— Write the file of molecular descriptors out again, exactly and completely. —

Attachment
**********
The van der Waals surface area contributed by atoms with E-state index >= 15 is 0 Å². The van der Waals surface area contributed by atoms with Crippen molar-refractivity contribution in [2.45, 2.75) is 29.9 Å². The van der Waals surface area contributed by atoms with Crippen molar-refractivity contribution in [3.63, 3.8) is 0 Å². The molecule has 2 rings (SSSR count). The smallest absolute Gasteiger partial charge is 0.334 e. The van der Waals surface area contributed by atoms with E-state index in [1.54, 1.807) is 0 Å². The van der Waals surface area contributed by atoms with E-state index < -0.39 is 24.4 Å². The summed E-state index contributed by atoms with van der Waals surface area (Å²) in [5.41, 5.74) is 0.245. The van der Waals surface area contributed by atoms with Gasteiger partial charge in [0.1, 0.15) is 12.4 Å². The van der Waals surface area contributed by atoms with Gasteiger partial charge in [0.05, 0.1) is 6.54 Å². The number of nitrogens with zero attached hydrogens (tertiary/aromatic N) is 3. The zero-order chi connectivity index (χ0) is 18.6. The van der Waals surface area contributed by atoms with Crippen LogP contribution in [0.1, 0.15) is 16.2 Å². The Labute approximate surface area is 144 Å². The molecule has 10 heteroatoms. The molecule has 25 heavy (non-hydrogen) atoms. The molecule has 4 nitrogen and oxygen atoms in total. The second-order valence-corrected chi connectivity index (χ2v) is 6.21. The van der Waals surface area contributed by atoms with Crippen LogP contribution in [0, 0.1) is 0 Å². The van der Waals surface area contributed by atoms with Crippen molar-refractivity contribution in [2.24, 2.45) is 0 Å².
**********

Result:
The van der Waals surface area contributed by atoms with E-state index >= 15 is 0 Å². The van der Waals surface area contributed by atoms with Crippen molar-refractivity contribution in [2.45, 2.75) is 29.9 Å². The van der Waals surface area contributed by atoms with Crippen molar-refractivity contribution in [3.63, 3.8) is 0 Å². The molecule has 2 rings (SSSR count). The smallest absolute Gasteiger partial charge is 0.334 e. The van der Waals surface area contributed by atoms with E-state index in [1.54, 1.807) is 0 Å². The van der Waals surface area contributed by atoms with E-state index < -0.39 is 24.4 Å². The summed E-state index contributed by atoms with van der Waals surface area (Å²) in [5.41, 5.74) is 0.245. The van der Waals surface area contributed by atoms with Gasteiger partial charge in [0.1, 0.15) is 12.4 Å². The van der Waals surface area contributed by atoms with Gasteiger partial charge in [0.05, 0.1) is 6.54 Å². The number of nitrogens with zero attached hydrogens (tertiary/aromatic N) is 3. The zero-order chi connectivity index (χ0) is 18.6. The van der Waals surface area contributed by atoms with Crippen LogP contribution in [0.1, 0.15) is 16.2 Å². The Labute approximate surface area is 144 Å². The molecule has 10 heteroatoms. The molecule has 25 heavy (non-hydrogen) atoms. The molecule has 4 nitrogen and oxygen atoms in total. The second-order valence-corrected chi connectivity index (χ2v) is 6.21. The van der Waals surface area contributed by atoms with Crippen LogP contribution in [0, 0.1) is 0 Å². The van der Waals surface area contributed by atoms with Crippen molar-refractivity contribution in [2.24, 2.45) is 0 Å².